Blog Entries

…Into the Light


Welcome to my website and blog.  This blog started as a vision.  I am proud to finally make it reality.  Similarly, many who struggle in addiction have a vision. The vision is one they can’t quite realize and make reality for themselves.  This blog is an effort to help others actualize the vision they may have for a life free from addiction, free from the chaos that often accompanies addictive process, and help achieve the vision of recovery.  A sober life begins living with intention (and an admittance of powerlessness).

As a Marriage and Family with chemical addiction credentials, I often help people recover from the chains of their substance addictions.  In recent years as I helped people heal from chemical addictions, I would notice internet pornography, excessive masturbation, or other sexual behaviors creeping in as an attempt to self-soothe. I noticed increased presentation of betrayals felt in the marital relationship with discovery of hidden internet use of pornography, chat rooms and emails or texting of sexual nature.

As a therapist I felt helpless to point people in the direction of similar resources that I had referred people to for years in the struggle with their chemical addictions.  I vowed to change that.  This blog is the beginning of that process towards my vision to create resources, answer questions, and create tools to help individuals, couples, and families heal from sex addiction.  The name for this website came to me on a 7-mile run as I trained for a half marathon.  It was a day of intense heat.  I was alone when I would normally have a partner with me to endure the struggle – similar to those in recovery – the power in the group to help endure and support.  As I climbed the hill, fretting about whether I would make it, I began to let my mind wander.  I tried to focus on anything besides how difficult the task was at hand.  I decided to think about the things I wanted to accomplish for resources to help others heal in the struggle with sex addiction.

As I passed a place I had twisted my ankle on a previous run, I had website names swimming through my head, trying to find just the right site name to carry my ideas, allow others to find me, and find my ideas.  I became aware I needed to pay attention to the pine cones that caused me to trip previously.  But just as popped into my head, something physically HIT my head.  I turned in anger because I was sure that something was thrown at me.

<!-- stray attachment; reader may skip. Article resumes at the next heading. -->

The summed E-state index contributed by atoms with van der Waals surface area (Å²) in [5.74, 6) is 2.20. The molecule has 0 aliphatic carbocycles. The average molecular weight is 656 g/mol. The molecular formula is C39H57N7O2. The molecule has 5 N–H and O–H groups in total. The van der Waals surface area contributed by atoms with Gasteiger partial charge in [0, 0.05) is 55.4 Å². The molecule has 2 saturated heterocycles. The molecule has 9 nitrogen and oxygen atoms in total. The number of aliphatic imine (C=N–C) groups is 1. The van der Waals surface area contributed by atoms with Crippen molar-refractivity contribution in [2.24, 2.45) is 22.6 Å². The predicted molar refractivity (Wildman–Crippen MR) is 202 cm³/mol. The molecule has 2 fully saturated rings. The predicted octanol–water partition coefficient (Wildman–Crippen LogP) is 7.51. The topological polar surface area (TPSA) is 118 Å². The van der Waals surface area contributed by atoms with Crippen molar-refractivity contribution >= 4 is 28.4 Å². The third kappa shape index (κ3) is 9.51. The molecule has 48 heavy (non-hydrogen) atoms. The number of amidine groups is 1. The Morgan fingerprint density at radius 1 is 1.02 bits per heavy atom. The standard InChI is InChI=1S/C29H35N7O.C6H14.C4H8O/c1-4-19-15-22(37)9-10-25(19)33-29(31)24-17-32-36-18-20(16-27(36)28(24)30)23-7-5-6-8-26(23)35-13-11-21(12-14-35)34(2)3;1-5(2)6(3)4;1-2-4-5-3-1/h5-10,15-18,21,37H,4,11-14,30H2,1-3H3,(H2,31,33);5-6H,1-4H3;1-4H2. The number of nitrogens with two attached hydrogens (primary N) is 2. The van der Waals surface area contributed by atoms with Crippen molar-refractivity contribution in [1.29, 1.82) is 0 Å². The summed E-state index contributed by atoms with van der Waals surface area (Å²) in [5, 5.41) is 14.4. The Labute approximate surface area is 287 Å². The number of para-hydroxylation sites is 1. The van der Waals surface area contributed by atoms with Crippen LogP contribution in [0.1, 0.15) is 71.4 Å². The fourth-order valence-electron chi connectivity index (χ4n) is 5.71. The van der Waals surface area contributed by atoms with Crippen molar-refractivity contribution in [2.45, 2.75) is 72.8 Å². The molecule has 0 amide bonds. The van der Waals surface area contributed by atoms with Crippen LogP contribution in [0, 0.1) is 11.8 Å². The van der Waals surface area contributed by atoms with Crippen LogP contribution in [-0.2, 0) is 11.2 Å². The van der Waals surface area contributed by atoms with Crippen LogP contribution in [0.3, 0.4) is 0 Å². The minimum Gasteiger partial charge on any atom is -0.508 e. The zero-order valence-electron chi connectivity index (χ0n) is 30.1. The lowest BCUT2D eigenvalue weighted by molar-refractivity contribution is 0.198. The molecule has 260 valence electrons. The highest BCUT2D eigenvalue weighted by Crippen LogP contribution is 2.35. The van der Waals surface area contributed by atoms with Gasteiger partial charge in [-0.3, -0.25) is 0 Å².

One doesn’t do endurance sports without an occasional mishap from a passerby. Similar to the addict, I looked for something to blame. There was no one or no vehicle nearby.  I saw a pine cone rolling across the sidewalk and I laughed.  I turned around to pick it up.  It was a perfectly shaped pine cone.  I said to myself….”that’s perfect”, meaning the pine cone…and then I thought, “that’s perfect!”  Yes, the NAME of the website I was thinking was PERFECT!  I ran home in excitement knowing I must investigate if that web domain name was available.  I considered it a God-moment.  Those, too, are necessary in recovery.  The moment of insight when you know you are on the right path and what you must do.

Dr. Patrick Carnes wrote Out of The Shadows.  The name for that book was a God-moment for him.  It was a book he knew he must write.  This blog is an effort to take those who struggle with sex addiction and the relationships that they are attached to out of the shadows of shame, denial, and suffering and bring them into the light. Living a life free of shame and addiction means living transparently.  In addiction we hide in shame.  In healing we live transparently in the light.